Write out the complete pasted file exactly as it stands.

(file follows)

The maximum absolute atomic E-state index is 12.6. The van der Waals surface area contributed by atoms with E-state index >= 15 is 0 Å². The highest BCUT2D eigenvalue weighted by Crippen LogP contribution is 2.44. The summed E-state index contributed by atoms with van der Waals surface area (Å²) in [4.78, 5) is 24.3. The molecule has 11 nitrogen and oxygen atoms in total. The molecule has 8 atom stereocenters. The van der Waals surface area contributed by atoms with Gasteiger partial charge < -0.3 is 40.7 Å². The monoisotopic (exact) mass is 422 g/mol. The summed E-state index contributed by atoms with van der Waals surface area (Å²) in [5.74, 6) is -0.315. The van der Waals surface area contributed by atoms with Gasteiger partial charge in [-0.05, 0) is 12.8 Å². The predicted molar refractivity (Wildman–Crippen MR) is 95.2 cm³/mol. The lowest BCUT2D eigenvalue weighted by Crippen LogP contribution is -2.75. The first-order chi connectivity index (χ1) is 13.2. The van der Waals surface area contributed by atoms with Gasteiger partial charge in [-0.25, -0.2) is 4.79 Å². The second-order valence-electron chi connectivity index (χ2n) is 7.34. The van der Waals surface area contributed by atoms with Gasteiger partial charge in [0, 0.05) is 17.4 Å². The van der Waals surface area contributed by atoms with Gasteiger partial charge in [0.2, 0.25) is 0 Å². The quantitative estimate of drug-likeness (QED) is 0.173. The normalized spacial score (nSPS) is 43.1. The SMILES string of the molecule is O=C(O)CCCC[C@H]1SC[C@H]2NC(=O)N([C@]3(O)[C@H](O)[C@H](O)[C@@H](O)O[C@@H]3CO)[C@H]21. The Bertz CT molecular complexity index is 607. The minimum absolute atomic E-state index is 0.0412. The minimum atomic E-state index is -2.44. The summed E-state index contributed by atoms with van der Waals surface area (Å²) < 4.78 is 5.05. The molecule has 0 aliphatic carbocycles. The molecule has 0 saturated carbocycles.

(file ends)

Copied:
The maximum absolute atomic E-state index is 12.6. The van der Waals surface area contributed by atoms with E-state index >= 15 is 0 Å². The highest BCUT2D eigenvalue weighted by Crippen LogP contribution is 2.44. The summed E-state index contributed by atoms with van der Waals surface area (Å²) in [4.78, 5) is 24.3. The molecule has 11 nitrogen and oxygen atoms in total. The molecule has 8 atom stereocenters. The van der Waals surface area contributed by atoms with Gasteiger partial charge < -0.3 is 40.7 Å². The monoisotopic (exact) mass is 422 g/mol. The summed E-state index contributed by atoms with van der Waals surface area (Å²) in [5.74, 6) is -0.315. The van der Waals surface area contributed by atoms with Gasteiger partial charge in [-0.05, 0) is 12.8 Å². The predicted molar refractivity (Wildman–Crippen MR) is 95.2 cm³/mol. The lowest BCUT2D eigenvalue weighted by Crippen LogP contribution is -2.75. The first-order chi connectivity index (χ1) is 13.2. The van der Waals surface area contributed by atoms with Gasteiger partial charge in [-0.25, -0.2) is 4.79 Å². The second-order valence-electron chi connectivity index (χ2n) is 7.34. The van der Waals surface area contributed by atoms with Gasteiger partial charge in [0, 0.05) is 17.4 Å². The van der Waals surface area contributed by atoms with Gasteiger partial charge in [0.2, 0.25) is 0 Å². The quantitative estimate of drug-likeness (QED) is 0.173. The normalized spacial score (nSPS) is 43.1. The SMILES string of the molecule is O=C(O)CCCC[C@H]1SC[C@H]2NC(=O)N([C@]3(O)[C@H](O)[C@H](O)[C@@H](O)O[C@@H]3CO)[C@H]21. The Bertz CT molecular complexity index is 607. The minimum absolute atomic E-state index is 0.0412. The minimum atomic E-state index is -2.44. The summed E-state index contributed by atoms with van der Waals surface area (Å²) < 4.78 is 5.05. The molecule has 0 aliphatic carbocycles. The molecule has 0 saturated carbocycles.